Blast site in heart of Boston getting back to normal

A makeshift memorial near the site of the Boston Marathon bombings at the intersection of Boylston Street and Berkley Street has been moved as city officials prepare for the reopening of the blast site.
(Kevork Djansezian / Getty Images)

BOSTON -- Officials here are eager to get their city back to normal, though criminal investigators may still be examining the site of the Boston Marathon blasts for another couple of days, Boston Police Commissioner Edward Davis said Sunday.

Officials on Sunday afternoon began moving the mementos, flowers and flags that have amassed around Boylston Street as Boston awaits the Federal Bureau of Investigation’s release of several city blocks that became a crime scene after Monday’s blasts.


Davis said FBI investigators and U.S. Bureau of Alcohol, Tobacco, Firearms and Explosives bomb technicians were working with “an enormous amount of evidence” at the scene, where some onlookers from the race still have not yet been able to collect their lost belongings. The grandstands at the finish line, which were evacuated immediately after the blasts, still remained.

Boston Mayor Thomas M. Menino called Boylston Street “now the most famous street in the world” and said he wanted to “make sure we do this as respectfully as we can for the victims” when introducing a plan that would reopen the street to the public.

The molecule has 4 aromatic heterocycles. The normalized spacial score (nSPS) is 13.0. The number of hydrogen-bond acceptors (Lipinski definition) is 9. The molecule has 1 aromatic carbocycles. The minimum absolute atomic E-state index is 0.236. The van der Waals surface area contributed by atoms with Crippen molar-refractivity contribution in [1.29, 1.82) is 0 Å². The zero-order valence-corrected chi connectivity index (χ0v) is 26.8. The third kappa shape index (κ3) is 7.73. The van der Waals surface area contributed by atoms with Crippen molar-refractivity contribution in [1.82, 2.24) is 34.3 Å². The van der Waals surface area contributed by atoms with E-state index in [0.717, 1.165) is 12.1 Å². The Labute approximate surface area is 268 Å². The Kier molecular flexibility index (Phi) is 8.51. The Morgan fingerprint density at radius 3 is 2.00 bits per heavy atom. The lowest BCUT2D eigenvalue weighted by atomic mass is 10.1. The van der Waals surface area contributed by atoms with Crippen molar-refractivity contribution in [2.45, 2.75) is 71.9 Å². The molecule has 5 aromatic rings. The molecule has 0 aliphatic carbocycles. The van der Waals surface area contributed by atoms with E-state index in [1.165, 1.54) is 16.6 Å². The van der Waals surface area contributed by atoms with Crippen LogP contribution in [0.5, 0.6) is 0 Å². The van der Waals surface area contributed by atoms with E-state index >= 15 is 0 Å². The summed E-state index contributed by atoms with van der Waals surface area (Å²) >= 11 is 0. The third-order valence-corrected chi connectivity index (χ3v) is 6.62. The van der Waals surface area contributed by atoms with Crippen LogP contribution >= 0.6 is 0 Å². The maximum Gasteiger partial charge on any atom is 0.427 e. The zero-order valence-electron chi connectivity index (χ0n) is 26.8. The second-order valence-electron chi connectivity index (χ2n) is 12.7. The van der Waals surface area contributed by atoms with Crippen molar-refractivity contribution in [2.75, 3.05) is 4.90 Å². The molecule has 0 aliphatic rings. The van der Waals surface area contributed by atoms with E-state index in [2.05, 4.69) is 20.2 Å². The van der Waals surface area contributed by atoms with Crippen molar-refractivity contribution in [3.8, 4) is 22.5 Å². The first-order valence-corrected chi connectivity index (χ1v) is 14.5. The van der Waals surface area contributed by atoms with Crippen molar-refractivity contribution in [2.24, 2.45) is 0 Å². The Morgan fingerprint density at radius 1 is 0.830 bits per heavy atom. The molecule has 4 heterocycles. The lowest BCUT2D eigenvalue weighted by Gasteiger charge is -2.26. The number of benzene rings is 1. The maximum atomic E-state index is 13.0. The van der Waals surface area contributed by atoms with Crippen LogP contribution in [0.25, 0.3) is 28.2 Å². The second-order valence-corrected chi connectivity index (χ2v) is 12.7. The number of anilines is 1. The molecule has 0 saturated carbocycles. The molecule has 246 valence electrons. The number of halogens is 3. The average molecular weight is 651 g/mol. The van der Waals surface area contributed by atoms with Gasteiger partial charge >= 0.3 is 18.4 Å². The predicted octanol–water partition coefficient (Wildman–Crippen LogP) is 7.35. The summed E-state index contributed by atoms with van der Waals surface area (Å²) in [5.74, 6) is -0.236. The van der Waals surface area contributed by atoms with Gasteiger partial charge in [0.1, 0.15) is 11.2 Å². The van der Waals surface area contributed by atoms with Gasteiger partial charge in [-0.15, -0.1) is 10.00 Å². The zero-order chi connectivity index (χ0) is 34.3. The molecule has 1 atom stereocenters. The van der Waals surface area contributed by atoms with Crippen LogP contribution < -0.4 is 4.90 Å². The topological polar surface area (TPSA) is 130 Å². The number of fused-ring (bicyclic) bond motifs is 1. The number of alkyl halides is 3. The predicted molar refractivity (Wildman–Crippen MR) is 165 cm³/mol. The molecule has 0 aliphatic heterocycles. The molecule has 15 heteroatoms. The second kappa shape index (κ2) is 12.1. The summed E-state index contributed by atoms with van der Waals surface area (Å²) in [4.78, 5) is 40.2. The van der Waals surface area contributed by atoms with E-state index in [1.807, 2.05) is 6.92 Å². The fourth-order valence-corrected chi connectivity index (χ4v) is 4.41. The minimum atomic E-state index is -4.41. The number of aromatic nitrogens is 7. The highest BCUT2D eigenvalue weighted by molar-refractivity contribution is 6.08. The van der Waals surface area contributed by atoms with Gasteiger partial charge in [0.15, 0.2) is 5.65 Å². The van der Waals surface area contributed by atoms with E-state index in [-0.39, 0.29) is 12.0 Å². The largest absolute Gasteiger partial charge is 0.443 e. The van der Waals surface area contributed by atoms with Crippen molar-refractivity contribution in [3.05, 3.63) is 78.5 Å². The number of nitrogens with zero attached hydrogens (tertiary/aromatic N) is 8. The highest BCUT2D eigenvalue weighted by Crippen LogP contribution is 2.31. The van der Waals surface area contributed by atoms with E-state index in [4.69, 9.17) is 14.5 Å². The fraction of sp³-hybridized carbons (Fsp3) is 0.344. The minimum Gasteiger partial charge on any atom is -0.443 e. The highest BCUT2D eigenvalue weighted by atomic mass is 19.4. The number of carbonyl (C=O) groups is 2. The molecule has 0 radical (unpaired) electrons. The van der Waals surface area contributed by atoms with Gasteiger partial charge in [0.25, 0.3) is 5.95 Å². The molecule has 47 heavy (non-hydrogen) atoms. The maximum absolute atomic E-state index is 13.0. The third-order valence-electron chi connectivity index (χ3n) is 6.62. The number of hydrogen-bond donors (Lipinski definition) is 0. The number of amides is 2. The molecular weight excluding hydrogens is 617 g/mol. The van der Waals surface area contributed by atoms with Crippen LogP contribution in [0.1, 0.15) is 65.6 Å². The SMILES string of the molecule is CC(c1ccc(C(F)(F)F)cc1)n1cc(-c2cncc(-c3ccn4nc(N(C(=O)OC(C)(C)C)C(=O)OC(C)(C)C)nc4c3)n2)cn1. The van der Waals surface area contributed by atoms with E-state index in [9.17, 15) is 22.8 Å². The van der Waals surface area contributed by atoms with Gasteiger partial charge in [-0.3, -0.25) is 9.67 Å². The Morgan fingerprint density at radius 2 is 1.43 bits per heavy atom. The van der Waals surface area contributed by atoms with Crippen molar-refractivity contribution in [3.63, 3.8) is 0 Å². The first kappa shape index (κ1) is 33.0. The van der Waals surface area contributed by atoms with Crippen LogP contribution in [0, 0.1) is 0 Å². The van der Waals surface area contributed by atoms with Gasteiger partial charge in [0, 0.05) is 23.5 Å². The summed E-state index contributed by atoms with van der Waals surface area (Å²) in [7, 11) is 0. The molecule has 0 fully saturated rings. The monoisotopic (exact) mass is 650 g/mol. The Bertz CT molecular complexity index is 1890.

Kathy Niermeyer, who lives north of Boston, just happened to be visiting the memorial when some onlookers began to move the memorial piece by piece to its new location.

They formed a line, passing individual items to one another, to an adjacent corner where onlookers were already bringing fresh flowers. One man used his backpack to move T-shirts and other less delicate mementos.

The only remnants of the finish line memorial, where an interfaith prayer was held earlier in the day, were chalk drawings and crushed flower petals on the asphalt.

“I just wanted to see Boston back,” Niermeyer said.

City officials said they were still deciding about a permanent memorial, but the city said it needed to conduct environmental tests and building inspections to make sure the area is safe for business owners, and the public, to return.

Investigators did not find more explosives at the scene, despite widespread concern immediately after the back-to-back blasts that the bombers had planted more bombs.

Davis said authorities had already recovered parts of crude bomb-making materials as well as a circuit board that appeared to be linked to the weapons.

City officials they would erect message boards for well-wishers to leave messages instead of mementos, which can be damaged in the rain and become a litter problem.

The new memorial location was already mounded with flowers, shirts, flags -- not all of them American -- and shoes. One sign on the ground in front of the public shrine, covered in small handprints, bore the words “STOP THE VIOLENCE.”


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Mason reported from Boston, Pearce from Los Angeles.